The problem with forgiveness is that it can seem passive in the face of evil. It’s as if we’re expected to ‘just forgive and leave it at that.’ But that’s not actually what the way of the cross does. Jesus was not passive in the face of evil. He was highly confrontational.

Jesus confronted the evil—or the potential for evil—in himself. When he went into the wilderness at the start of his ministry, he was tempted to use the means of evil to accomplish God’s ends. If there was no chance for him to fall, it wasn’t really a temptation. For him to have been tempted as we are (as Hebrews 4:15 says), there had to have been a chance that he would choose the wrong way. Then years later, at Gethsemane, he faced his greatest fears but did not succumb. Jesus confronted the potential for evil in himself and he pushed it back.

But he also confronted the evil outside of himself. The evil in his community and country, in the politicians and leaders who exploited the poor and oppressed the vulnerable. The whole journey through the cross was a direct confrontation with the forces of sin, injustice, oppression, and evil.

Notice what’s really going on here. It’s not Jesus who is really on trial. It’s Pilate. When Jesus died the people who condemned him walked away in deep sorrow. Even one of the Roman soldiers could not help but declare that he was innocent, righteous, God’s Son. Confronting evil is not about meeting force with force. It’s simply making the truth about evil known. Asking the right questions: ‘Is this the world we want?’ ‘Is this the person I want to be?’ And if the answer is no, then we commit to change—inside and out.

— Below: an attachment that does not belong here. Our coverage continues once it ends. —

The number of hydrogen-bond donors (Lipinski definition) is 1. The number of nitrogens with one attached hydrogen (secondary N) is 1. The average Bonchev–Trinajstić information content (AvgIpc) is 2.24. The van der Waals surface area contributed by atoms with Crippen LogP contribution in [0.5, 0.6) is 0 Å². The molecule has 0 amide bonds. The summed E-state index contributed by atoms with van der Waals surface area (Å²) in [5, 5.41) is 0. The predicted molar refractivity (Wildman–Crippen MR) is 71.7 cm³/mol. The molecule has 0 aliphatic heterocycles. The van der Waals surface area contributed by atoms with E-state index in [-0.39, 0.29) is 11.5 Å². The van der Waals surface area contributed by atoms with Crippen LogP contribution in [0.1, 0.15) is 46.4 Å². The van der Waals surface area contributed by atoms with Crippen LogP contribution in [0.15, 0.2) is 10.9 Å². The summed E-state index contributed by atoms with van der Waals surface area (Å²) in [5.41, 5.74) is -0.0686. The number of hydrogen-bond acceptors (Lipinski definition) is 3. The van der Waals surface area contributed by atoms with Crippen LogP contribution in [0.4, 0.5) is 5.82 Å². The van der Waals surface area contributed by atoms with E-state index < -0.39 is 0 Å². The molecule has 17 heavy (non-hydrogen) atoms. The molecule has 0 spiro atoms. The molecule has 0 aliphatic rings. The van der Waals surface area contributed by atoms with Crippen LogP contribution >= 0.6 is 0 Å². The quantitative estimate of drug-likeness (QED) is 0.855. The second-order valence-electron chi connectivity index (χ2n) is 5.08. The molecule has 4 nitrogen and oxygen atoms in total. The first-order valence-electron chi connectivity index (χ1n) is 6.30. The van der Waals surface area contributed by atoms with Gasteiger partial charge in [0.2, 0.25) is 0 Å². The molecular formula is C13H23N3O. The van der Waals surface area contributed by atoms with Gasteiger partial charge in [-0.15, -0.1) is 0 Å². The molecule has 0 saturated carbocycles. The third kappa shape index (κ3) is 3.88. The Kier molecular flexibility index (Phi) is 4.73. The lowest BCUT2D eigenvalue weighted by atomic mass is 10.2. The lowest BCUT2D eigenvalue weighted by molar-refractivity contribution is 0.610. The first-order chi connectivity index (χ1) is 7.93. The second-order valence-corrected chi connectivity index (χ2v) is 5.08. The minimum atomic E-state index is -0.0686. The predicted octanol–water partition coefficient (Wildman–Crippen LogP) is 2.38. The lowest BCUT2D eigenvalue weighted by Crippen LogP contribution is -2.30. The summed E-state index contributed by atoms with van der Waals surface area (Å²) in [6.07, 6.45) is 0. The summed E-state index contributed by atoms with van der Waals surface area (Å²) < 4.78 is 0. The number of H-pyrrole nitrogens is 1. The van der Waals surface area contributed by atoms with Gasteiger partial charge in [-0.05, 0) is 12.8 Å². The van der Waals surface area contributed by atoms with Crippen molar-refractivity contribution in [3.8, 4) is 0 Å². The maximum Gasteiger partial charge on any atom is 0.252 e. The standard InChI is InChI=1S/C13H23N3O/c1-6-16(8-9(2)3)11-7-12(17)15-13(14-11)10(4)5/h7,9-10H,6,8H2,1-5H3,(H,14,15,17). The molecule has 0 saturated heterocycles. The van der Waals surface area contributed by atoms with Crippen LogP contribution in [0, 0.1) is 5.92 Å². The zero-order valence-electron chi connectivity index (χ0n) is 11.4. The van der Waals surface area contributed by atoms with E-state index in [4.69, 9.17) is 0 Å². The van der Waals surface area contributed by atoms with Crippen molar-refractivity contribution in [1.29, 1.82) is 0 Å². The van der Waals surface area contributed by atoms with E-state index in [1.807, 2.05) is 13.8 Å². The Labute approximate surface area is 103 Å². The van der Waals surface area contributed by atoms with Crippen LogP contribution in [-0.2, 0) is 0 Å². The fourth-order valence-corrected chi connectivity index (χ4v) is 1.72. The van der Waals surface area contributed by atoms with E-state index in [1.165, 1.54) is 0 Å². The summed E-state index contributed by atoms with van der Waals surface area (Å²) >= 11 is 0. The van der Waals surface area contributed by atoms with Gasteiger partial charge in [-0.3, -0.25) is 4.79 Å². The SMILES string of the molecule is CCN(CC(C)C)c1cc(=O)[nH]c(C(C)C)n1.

Many years ago my wife and I were invited to the wedding of a couple who were good friends. They were especially concerned for poor and disadvantaged people, and so they requested their guests not to give them gifts. Instead, they asked that the money that we all would have paid for the gifts be given to one of a list of charities that they believed in. This was a confrontation with the evil of poverty, but in a very gentle, creative way. This is what it means to live the faith of the cross. This is what we do when we are desperate to bring goodness into the world in some way.


One of the men who died next to Jesus mocked him, “Save yourself and us.” But that’s exactly what Jesus was doing. He was breaking the power of evil by stopping it in its tracks, by refusing to allow it to take hold of him, and by revealing its true, destructive nature. 

It may look like evil wins—as it seems on Good Friday. But, the truth is that, in the way of the cross and in believing in its power, evil is overcome. And when that happens, resurrection is always just around the corner. Or, as one old preacher put it, “It’s Friday. But Sunday’s coming!”

Please note that nothing in this post is intended to imply that forgiveness means letting perpetrators off the hook. I believe very strongly that those who abuse others should be held to account and punished for their actions.

My purpose in this post was to highlight how forgiveness frees us from the ghost of those who have done us harm, and how that freedom can bring us healing.

I apologise for the lack of clarity in how I expressed my thoughts and for any hurt that has been caused as a result.


Editor’s Note: Check out this post about John van de Laar’s new Easter season resource! You can check it out now from our resource page on Lent/Easter, or directly here: Back to Life – Experience Your Own Resurrection

Photo by Sincerely Media on Unsplash